I agree. It seems to me that Eugene thinks "quantum" somehow means God, as in the usual religious God. It doesn't.

    Scientific cosmological models are just that: models of how the universe evolved from a small, compact form, into what we see today. Like all scientific models, they are provisional and subject to revision in the light of new information or insights.

    The limits of our current models are well understood by physicists, and physicists are careful to specify which aspects of their ideas are speculative and which are well evidenced.

    We do not have a consensus scientific model of what, if anything, caused the big bang. It is well recognised that general relativistic models break down at small length scales, such as existed at the big bang. It is also recognised that we need new models that combine our knowledge of quantum fields and relativity.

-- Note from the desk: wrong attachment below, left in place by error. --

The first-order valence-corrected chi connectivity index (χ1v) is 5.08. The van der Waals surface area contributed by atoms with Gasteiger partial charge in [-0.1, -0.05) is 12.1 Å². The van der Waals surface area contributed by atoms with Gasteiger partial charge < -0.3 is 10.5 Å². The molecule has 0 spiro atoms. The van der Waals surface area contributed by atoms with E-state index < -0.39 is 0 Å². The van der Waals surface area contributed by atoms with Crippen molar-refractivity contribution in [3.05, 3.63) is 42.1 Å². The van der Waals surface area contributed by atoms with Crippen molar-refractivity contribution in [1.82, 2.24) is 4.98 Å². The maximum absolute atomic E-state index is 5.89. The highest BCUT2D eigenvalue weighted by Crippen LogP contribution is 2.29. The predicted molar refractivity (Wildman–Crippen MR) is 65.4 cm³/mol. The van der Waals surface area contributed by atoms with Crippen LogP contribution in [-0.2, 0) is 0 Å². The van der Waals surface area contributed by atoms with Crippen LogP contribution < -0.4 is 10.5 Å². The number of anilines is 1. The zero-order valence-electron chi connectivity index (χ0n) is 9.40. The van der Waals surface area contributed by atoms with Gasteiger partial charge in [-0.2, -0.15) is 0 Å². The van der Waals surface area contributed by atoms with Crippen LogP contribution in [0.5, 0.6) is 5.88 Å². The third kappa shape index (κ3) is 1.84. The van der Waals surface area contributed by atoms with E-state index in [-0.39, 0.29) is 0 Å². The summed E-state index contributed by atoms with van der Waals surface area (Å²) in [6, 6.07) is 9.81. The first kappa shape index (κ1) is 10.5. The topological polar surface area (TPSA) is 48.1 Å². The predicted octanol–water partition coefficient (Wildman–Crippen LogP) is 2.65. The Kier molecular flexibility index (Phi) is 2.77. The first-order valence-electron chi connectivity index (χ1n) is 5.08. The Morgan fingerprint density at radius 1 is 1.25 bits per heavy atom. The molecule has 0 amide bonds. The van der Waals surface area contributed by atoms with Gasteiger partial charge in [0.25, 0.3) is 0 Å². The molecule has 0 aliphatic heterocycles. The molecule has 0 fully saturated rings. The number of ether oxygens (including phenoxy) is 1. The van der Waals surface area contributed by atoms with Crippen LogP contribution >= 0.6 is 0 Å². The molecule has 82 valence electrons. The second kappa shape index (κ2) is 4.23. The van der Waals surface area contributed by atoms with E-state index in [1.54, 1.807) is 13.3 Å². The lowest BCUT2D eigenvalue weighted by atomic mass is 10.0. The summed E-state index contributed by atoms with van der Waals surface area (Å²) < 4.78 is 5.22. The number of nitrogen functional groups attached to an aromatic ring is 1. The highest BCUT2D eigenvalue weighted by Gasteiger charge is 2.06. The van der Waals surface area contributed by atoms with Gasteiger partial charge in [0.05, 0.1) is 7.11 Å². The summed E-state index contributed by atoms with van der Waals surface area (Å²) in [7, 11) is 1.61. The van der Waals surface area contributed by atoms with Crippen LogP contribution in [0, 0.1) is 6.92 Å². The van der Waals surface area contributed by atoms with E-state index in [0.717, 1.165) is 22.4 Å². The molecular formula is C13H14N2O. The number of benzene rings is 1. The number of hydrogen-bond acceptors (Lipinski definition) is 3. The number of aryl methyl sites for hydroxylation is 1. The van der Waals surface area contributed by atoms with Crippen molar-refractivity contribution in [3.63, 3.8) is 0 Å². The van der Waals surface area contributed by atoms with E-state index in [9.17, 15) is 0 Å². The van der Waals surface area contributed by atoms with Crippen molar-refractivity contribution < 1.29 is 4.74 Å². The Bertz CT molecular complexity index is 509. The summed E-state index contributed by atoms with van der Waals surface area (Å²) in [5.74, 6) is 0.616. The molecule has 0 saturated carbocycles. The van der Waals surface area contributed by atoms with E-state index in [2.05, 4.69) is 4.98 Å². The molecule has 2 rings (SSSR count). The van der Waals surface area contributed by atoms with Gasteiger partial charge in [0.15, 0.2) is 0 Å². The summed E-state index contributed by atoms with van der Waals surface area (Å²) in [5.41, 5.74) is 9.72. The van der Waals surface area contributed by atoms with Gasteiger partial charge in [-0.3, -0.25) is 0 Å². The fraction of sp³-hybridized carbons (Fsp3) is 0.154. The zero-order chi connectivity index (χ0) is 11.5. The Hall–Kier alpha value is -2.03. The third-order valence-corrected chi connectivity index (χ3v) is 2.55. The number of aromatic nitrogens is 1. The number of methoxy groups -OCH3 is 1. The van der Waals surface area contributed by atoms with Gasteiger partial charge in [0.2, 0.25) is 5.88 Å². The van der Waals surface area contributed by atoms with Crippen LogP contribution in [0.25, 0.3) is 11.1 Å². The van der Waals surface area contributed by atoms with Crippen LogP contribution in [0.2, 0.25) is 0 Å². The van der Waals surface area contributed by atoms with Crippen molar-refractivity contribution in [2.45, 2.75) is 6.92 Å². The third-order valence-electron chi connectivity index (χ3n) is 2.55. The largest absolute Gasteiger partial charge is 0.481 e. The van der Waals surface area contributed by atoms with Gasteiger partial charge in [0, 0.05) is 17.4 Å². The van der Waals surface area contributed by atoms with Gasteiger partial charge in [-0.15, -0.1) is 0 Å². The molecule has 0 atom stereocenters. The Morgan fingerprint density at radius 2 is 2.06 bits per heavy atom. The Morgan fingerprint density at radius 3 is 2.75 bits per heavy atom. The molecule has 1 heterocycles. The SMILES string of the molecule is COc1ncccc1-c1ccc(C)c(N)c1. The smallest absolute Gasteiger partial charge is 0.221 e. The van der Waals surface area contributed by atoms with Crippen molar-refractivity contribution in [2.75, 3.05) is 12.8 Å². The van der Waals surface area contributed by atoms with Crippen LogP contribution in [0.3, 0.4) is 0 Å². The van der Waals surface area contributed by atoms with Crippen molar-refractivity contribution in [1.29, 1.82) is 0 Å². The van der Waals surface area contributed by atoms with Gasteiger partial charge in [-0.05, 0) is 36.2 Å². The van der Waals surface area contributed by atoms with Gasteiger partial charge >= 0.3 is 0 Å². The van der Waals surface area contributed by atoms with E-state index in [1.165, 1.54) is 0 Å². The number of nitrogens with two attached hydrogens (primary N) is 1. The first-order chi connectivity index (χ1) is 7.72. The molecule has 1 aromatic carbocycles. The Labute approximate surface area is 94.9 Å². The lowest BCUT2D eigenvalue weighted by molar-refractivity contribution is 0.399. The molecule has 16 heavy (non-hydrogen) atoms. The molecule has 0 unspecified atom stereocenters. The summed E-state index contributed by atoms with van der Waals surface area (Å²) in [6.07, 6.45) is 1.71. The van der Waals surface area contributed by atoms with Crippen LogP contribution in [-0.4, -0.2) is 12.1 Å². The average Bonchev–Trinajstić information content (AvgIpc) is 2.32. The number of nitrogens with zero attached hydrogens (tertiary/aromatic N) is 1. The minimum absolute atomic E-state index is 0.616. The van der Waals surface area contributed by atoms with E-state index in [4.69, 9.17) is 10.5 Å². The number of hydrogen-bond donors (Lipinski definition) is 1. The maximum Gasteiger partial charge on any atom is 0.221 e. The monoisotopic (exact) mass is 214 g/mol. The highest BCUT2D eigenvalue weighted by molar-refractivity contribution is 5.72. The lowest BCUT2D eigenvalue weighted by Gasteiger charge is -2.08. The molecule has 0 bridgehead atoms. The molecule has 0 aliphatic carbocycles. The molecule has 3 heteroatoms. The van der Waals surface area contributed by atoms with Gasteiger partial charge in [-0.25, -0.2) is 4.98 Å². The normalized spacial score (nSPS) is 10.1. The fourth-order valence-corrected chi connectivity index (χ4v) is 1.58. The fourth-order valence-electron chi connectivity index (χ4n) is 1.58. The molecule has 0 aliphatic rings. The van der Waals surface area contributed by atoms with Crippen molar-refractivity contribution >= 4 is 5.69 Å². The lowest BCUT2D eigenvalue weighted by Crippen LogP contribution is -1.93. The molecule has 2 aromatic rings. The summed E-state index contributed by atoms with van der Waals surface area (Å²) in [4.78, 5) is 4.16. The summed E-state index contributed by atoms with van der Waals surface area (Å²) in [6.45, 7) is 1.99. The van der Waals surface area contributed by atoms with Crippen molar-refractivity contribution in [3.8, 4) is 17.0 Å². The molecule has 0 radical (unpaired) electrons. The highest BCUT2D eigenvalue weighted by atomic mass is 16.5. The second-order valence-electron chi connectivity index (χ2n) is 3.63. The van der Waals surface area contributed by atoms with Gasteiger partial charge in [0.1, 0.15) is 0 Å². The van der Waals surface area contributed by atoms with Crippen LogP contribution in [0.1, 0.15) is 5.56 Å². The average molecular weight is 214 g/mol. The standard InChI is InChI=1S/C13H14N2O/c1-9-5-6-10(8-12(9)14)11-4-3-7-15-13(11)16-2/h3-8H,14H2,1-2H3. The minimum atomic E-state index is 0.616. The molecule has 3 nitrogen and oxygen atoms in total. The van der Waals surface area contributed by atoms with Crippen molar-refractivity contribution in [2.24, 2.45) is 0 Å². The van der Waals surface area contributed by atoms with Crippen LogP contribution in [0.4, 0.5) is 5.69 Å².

The lack of definitive scientific models does not prevent scientists from speculating about what a future scientific theory might show. There are many such speculations, partly based on scientific extrapolation from existing theory, and partly driven more by philosophical considerations.

    Cosmologists do not believe in any particular model of the first-cause origin of the universe, recognising that no such verified model exists at present. On the contrary, they explicitly admit that they just don't know yet. This is business as usual for the research scientist. All research occurs at the frontiers of knowledge; that's what research is for.